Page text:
There were about 7,000 people at the conference center in Toronto. The first thing I noticed upon entering the hall was that almost everyone was in their mid-twenties or younger. The air was full of incense, and there were hundreds of devotees—known as "premies"—sitting on the floor in a lotus position with sheets over their heads, meditating. Maharaji's mother, Mata-ji, was on the stage along with one of his brothers, Raja-ji. Another brother was directing the orchestra. None of these relatives made a presentation to the group, but there were several speakers who were referred to as mahatmas, each presenting some spiritual teachings in preparation for Maharaji's arrival on stage.
After a couple of hours Maharaji came out on the stage and gave "satsang" for about an hour. Satsang is a Hindu word meaning "speaking from within' Maharaji's main message was the importance of going inside of ourselves and being able to live in the present moment. He was a very inspirational speaker who would always look straight out at the audience and speak without any notes. In Maharaji's teachings, as I heard them here at my first program, the most important discipline is what he calls the practice of Knowledge (with a capital K), and it has three basic elements: Satsang, Service, and Meditation.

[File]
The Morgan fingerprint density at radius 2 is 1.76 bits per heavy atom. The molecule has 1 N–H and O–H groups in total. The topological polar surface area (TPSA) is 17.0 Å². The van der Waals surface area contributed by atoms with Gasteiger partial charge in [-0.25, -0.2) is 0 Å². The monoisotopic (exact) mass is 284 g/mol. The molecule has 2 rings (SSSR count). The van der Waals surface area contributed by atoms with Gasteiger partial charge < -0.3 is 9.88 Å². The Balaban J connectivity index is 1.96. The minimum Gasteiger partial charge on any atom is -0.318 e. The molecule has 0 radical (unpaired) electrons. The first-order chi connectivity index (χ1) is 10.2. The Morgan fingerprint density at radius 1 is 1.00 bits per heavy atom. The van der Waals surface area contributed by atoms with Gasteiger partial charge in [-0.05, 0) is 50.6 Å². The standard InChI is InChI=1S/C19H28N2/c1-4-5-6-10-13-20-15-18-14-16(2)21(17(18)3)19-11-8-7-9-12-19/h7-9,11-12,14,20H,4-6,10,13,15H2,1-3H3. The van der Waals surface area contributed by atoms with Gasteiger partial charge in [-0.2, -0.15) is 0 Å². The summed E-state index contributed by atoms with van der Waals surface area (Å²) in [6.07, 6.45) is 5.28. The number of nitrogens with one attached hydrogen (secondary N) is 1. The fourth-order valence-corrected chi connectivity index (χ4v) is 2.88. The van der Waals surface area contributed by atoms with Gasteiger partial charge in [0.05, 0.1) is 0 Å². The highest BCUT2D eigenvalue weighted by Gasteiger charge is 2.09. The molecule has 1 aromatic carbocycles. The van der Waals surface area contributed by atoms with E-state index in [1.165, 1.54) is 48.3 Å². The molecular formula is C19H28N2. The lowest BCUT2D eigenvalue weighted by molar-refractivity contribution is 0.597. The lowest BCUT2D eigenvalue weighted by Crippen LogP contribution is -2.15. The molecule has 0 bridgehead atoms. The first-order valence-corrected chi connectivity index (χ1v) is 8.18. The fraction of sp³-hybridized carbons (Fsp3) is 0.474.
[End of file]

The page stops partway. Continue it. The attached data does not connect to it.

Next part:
Satsang is the listening to or speaking about the joys and benefits of practicing Knowledge and going within. It is always given without notes or advance planning, and there is very little religious dogma involved. For example, whenever Maharaji was asked about reincarnation, he would typically reply, "Don't worry about your past life or your next life, but focus on this life. He never compared any religions, although he sometimes quoted from the sayings of Krishna in the Bhagavad-Gita, as well as passages from
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the Bible. In the early years that I was involved with Maharaji, any premie could give satsang, whether it was at a major program or to small groups. About twenty years ago, however, Maharaji decided that the premies were confusing each other, and so he decided that he would be the only one to give satsang—in person, on audiotape, or on video.